On one occasion Miss Miles, who is an artist, had been busy in the afternoon painting a model’s hands. She thought of this when evening came, and determined to endeavor to impress Miss Ramsden with the idea “hands”. In her post-card, written at seven o’clock the same evening, Miss Ramsden stated that of several ideas which had come into her mind at the experiment-hour the “most vivid” was “a little black hand, quite small, much smaller than a child’s, well formed, and the fingers straight. This was the chief thing.
Similarly, having noticed at a meeting in London a curious pair of spectacles worn by a gentleman seated near her, Miss Miles, on returning home in the early evening, wrote down the word “spectacles,” with the idea of “telepathing” it to Miss Ramsden. The latter’s post-card entry for that evening noted that “spectacles” was “the only idea that came to me after waiting a long time.”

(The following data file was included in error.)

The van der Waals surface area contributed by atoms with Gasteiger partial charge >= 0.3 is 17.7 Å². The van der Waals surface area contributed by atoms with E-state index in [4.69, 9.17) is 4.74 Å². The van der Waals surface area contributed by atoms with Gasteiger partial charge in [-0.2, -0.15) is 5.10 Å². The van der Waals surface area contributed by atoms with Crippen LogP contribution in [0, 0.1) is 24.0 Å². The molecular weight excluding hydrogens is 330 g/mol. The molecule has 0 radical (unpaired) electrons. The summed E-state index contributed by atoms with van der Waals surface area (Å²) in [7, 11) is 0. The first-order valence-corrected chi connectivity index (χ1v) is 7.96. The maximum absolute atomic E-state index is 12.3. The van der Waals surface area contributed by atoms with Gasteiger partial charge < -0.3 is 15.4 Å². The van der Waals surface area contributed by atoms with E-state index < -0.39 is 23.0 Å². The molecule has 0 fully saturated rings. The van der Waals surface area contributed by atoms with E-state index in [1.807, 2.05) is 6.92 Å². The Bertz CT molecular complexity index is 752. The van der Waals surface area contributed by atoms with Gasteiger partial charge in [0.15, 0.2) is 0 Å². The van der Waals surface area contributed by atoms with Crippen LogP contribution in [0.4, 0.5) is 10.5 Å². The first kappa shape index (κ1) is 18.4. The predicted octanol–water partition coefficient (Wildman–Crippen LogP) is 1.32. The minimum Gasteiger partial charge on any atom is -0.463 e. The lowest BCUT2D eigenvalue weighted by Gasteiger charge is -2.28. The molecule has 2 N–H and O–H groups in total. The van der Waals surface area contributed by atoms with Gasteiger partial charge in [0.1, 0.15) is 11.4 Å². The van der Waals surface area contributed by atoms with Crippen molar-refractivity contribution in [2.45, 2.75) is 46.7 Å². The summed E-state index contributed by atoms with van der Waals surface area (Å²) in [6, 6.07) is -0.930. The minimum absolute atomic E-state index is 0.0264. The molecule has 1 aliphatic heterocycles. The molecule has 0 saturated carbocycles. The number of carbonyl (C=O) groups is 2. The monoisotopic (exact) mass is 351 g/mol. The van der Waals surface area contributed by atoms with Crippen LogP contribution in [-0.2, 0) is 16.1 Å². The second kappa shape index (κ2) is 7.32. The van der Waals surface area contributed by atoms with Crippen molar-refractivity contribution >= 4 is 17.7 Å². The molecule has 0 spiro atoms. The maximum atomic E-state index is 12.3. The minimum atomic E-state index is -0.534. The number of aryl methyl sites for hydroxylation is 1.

Again, while on a sketching expedition to an English village, Miss Miles was much amused by an adventure with a large white pig. She selected this pig as the subject of her next telepathic communication, the result of which Miss Ramsden, writing as almost always on the night of the experiment, thus reported:
“You were out of doors rather late, a cold, raw evening, near a railway station; there was a pig with a long snout, and some village children. It was getting dark.”
On the other hand, in several instances Miss Ramsden’s impressions contained much which Miss Miles had not consciously sought to convey to her. And this brings us to what is unquestionably the most important feature of the experiments.